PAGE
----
Massachusetts Daily Collegian

Activism can change the world

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(Jessica Picard/ Daily Collegian)

Last week, I had the pleasure of joining the National Multiple Sclerosis Society (NMSS) for three days in Washington D.C. at their yearly Public Policy Conference. After two days of panels, speeches and networking, we descended on Capitol Hill to visit with congresspeople and aides.

MS is an autoimmune disease in which your body attacks its own central nervous system. It can lead to blindness, immobility and numbness among a plethora of other symptoms. There is no known cure and for those with progressive MS, no current drug to slow the worsening of the disease. The cause of the illness is unknown.

For the NMSS it was a particularly crucial week to advocate in D.C.; the looming vote on the American Health Care Act was of great importance for every medical society. Almost all of them advocated against it. In the end, the bill failed, a gigantic victory for NMSS, but advocacy never ends. NMSS had three other major requests for elected officials, which are still very much in limbo. The budget for fiscal year 2018 is the next big fight.

During my time in D.C. I only met with one congressperson, Republican representative John Katko from the 24th district of New York, and several aides for others, most of who supported our positions. I was lucky to get the good meetings.

Maybe I personally didn’t swing the vote for the American Health Care Act, the NMSS probably didn’t either, but together we were part of a movement. Thousands of Americans across the country called, visited and wrote to elected officials reminding them how the Affordable Care Act saved their lives, kept them afloat, and gave them medical opportunities they never would have dreamed of. Advocacy organizations and non-profits, like the NMSS, spearheaded efforts to destroy the bill in D.C. by meeting with elected officials and humanizing the abstract idea of health care to those who may have never faced devastating diseases. Friday night, with the bill officially dead, I was able to experience the warmth of knowing I had been one small cog in something great – something unifying. It was truly an incredible and memorable experience.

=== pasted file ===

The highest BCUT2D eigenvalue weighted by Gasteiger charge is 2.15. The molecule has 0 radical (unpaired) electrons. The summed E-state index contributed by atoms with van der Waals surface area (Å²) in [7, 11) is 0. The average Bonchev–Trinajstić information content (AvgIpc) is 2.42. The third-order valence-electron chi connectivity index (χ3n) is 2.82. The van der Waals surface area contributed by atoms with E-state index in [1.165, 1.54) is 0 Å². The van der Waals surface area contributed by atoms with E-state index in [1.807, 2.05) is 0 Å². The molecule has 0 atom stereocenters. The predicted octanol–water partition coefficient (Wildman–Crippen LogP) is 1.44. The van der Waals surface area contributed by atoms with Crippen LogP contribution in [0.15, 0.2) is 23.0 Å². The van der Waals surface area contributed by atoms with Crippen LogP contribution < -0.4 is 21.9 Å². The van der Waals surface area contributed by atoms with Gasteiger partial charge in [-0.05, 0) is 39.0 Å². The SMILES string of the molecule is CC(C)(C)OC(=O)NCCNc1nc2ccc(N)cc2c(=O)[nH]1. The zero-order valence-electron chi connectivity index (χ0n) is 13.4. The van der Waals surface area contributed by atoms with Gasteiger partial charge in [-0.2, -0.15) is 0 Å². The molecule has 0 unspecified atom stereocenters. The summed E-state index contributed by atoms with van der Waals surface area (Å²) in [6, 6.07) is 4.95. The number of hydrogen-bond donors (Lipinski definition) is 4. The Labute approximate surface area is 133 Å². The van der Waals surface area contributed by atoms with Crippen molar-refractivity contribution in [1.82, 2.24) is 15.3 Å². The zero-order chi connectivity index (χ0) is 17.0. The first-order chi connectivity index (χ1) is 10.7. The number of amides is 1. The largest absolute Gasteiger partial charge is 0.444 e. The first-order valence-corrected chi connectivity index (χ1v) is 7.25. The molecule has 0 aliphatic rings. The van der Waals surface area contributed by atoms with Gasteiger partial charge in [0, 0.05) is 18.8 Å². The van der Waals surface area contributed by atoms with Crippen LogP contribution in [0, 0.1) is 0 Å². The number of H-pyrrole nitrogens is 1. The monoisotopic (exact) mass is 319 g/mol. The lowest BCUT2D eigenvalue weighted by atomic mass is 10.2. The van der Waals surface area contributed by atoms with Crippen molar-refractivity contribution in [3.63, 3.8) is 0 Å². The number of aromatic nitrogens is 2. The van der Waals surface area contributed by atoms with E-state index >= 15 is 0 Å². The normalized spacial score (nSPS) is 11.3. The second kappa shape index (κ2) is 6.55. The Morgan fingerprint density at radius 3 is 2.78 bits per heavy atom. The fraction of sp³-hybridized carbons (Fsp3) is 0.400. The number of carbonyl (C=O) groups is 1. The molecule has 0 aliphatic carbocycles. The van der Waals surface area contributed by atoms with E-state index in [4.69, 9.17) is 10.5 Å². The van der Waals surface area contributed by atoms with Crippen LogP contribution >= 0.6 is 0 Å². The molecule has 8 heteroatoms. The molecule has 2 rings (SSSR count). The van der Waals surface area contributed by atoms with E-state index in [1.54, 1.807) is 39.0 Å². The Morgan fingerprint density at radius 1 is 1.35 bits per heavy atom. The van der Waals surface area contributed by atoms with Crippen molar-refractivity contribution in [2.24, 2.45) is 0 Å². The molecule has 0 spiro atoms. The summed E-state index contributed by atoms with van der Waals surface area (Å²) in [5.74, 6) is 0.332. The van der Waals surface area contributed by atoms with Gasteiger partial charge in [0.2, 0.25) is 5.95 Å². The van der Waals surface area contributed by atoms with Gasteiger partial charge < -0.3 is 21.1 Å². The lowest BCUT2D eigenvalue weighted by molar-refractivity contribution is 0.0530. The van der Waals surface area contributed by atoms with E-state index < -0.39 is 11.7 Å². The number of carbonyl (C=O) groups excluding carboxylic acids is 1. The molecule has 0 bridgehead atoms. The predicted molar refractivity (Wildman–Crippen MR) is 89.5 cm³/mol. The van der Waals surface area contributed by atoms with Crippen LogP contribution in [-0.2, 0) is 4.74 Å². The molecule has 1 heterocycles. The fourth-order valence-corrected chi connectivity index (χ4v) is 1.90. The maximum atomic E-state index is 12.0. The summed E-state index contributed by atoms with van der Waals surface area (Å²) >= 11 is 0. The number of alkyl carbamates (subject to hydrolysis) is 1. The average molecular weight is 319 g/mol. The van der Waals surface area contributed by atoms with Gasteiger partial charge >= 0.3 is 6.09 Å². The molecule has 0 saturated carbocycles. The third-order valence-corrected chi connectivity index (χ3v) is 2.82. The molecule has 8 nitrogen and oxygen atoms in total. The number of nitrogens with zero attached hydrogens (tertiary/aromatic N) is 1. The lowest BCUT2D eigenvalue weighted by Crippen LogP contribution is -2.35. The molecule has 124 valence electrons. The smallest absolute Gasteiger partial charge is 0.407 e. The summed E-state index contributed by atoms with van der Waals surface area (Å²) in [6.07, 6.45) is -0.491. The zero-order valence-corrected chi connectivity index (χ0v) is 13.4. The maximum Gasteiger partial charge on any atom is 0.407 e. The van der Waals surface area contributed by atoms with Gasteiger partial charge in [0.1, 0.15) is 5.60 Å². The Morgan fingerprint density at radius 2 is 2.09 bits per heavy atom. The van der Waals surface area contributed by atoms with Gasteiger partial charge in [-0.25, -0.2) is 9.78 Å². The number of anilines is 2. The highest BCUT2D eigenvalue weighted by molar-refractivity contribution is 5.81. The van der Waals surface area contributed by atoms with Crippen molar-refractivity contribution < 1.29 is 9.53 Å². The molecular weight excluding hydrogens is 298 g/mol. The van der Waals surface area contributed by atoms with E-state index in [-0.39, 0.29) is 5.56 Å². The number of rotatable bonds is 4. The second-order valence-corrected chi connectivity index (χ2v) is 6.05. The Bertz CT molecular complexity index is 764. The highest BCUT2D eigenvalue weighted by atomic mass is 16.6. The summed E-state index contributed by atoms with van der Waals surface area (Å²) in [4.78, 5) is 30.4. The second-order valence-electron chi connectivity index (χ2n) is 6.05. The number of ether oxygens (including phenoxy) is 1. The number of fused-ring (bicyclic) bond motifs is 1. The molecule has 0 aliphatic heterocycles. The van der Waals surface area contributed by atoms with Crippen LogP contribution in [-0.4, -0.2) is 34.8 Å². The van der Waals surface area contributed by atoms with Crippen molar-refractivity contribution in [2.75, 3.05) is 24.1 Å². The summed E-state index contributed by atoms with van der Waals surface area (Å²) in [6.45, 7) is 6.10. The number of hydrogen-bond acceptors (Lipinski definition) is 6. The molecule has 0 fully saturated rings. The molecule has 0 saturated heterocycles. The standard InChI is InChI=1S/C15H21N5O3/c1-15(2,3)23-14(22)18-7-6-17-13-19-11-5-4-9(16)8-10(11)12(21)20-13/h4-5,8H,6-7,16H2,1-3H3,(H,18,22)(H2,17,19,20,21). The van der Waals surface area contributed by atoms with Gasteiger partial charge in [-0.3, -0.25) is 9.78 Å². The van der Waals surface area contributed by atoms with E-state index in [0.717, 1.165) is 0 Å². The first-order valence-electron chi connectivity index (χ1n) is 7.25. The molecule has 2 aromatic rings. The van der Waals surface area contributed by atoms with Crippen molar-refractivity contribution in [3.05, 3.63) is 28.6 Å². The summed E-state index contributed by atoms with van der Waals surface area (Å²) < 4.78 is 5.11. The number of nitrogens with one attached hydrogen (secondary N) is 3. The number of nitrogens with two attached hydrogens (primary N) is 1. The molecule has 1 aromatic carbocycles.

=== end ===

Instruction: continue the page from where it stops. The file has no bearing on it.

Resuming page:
It’s also an experience few get to have, or probably more accurately, have thought of having. Nonprofits run on volunteers; they always need more.  And, as far as I can tell, almost everyone has some sort of issue they are passionate about. Whether it be animal rights (I ran into some PETA advocates in D.C.) or internet privacy, everyone has their pet issue, or 20 pet issues depending on the person. There is always something that can be done to help; something as simple as calling your local representative or as in-depth of learning about National Institute of Health funding at a conference. Doing either qualifies you as an activist, the Massachusetts Daily Collegian’s theme for this week, but one can be so much more rewarding than the other.

If you have that pet issue you’re really passionate about, get involved. Not everyone is going to get to go to Capitol Hill (I was lucky to score my trip) but state governments across the country can make tremendous changes, good and bad, in people’s lives. Each state has its own senators and representatives who work in a similar fashion to the federal government, only with a governor instead of a president. Advocacy organizations need people for preparing, organizing, and, yes, going on these visits. It could be you.

There is nothing more American than being involved in government. We invented modern democracy by boldly demanding fair representation in government, or else. But representation doesn’t always go far enough. Elected officials, even with their army of aides, can’t know everything; they can’t see every side of an issue, hear every new idea, or memorize the specific needs of every population. Those who get ahead tend to be the ones who get their message in front of the right people over and over again. In our current system, corporations and conglomerates are dominating, but that can change as quickly as it started. Elected officials seeing activists at their office door day after day can change the tide.

I’m graduating in May, many of you are too. Finally, we’ll have our chance to apply all we’ve learned in a professional environment. But, maybe equally as importantly, our chance to apply our knowledge to something we care about – something we want to do or change. Let’s take our chance. Let’s become activists. Let’s change the world.

Evan Gaudette is a Collegian columnist and can be reached at [email protected]

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